Should mprotect(..., PROT_EXEC) be checked by IMA?

Mimi Zohar zohar at
Wed Apr 3 16:21:45 UTC 2019

On Wed, 2019-04-03 at 10:33 -0400, Stephen Smalley wrote:
> On 4/3/19 10:33 AM, Mimi Zohar wrote:
> > On Wed, 2019-04-03 at 09:10 -0400, Stephen Smalley wrote:
> >> On 4/3/19 7:57 AM, Mimi Zohar wrote:
> > 
> >>> Let's separate the different types of attacks.  From an IMA
> >>> perspective, memory attacks are out of scope.  That leaves mmap'ed
> >>> files, possibly just mmap'ed shared files.  Currently IMA can be
> >>> configured to verify a file's integrity, based on signatures, being
> >>> mmap'ed execute.  Assuming that not all files opened require a file
> >>> signature, a file could be mmap'ed read/write and later changed to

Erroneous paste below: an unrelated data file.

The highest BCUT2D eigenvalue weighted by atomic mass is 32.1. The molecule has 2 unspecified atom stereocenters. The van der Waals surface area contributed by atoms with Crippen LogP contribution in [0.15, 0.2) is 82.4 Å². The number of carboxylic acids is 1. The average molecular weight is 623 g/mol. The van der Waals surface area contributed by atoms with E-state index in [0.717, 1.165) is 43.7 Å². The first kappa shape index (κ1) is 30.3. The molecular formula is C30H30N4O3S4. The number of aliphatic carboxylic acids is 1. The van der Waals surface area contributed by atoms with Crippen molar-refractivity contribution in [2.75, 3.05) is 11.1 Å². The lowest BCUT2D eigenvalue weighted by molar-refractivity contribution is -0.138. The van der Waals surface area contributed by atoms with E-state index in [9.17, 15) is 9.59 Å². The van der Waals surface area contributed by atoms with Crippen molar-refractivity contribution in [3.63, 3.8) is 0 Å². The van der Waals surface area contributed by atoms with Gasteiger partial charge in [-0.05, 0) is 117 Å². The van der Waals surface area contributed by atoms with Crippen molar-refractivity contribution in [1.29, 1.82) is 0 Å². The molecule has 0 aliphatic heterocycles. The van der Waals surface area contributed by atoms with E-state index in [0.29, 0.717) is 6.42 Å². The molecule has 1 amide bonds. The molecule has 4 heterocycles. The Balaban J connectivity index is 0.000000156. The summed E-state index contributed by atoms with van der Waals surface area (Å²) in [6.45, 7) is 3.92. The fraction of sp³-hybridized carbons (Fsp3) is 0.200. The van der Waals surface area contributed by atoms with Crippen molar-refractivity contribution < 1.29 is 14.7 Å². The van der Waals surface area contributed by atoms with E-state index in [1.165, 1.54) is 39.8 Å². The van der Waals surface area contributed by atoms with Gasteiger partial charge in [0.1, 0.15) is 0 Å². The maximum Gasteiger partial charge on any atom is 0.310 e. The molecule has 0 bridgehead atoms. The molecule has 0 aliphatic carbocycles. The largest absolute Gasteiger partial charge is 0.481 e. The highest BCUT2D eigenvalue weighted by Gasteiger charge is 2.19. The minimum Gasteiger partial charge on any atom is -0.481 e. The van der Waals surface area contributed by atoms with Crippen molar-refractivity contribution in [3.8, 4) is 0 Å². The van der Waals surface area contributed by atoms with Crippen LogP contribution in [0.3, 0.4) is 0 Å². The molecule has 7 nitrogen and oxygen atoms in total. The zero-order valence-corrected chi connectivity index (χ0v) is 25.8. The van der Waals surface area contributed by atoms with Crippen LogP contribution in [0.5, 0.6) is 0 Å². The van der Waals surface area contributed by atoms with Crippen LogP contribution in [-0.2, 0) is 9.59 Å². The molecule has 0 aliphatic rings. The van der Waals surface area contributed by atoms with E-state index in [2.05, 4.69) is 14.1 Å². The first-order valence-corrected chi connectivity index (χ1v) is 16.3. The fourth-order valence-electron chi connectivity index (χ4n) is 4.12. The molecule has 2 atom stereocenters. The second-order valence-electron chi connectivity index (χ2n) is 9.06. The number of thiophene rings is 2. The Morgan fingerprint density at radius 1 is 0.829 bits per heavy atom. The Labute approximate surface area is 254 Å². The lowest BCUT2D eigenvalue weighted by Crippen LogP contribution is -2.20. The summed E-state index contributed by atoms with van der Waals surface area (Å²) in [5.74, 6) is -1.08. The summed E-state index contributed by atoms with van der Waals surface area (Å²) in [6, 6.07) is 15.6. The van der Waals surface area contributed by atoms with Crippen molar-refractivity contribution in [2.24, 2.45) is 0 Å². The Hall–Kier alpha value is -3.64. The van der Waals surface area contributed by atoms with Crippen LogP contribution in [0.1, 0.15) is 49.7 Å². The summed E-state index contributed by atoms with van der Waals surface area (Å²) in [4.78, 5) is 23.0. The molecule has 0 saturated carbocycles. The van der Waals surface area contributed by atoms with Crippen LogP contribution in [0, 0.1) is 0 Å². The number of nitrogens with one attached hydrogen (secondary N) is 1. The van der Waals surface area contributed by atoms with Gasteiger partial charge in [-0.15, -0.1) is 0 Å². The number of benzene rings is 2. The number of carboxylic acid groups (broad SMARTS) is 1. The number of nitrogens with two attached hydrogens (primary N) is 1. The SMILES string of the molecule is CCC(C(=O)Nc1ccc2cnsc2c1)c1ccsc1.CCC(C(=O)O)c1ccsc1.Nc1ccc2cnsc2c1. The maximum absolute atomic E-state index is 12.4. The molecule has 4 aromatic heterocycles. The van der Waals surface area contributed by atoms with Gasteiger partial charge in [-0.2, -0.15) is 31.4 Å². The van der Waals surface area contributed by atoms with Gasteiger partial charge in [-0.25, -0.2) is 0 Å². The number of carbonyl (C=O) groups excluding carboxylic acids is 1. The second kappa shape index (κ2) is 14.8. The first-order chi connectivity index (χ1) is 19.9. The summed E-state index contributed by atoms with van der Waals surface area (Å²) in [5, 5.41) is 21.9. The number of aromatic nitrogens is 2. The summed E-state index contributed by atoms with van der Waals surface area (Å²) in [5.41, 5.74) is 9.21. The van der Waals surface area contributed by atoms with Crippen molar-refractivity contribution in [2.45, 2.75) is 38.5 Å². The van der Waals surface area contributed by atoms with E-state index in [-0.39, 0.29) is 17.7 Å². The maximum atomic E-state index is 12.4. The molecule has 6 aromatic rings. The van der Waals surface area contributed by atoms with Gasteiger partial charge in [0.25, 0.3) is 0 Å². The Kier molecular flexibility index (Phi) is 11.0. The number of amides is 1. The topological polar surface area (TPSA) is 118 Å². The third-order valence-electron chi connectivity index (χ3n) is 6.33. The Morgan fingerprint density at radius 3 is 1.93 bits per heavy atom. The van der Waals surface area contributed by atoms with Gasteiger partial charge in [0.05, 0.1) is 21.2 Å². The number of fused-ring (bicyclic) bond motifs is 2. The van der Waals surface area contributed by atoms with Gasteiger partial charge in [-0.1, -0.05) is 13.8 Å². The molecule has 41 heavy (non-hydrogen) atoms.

> >>> execute to circumvent the mmap'ed execute signature requirement.  If
> >>> the existing LSMs are able to prevent this sort of attack, we could
> >>> just document this requirement.
> >>
> >> I guess I don't understand why IMA isn't already being called from
> >> security_file_mprotect(). security_file_mprotect() could just call
> >> ima_file_mmap(vma->vm_file, prot) if all of the security hooks pass.
> >>
> >> SELinux can be used to prevent unauthorized mprotect PROT_EXEC but it
> >> won't perform a measurement of the file if it is allowed by policy.
> > 
> >  From a measurement perspective, this will at least measure the file,
> > but the call to ima_file_mmap() will verify the file signature against
> > the file, not what is currently in memory, right?
> Yes, but you can use SELinux to prevent that (don't allow execmem or 
> execmod permissions for that domain).

Ok, let's start with at least adding the ima_file_mmap() call as you
suggested.  For LSMs which don't have this capability, they might need
to be stacked with a minor LSM such as S.A.R.A, once it is upstreamed,
or similar.


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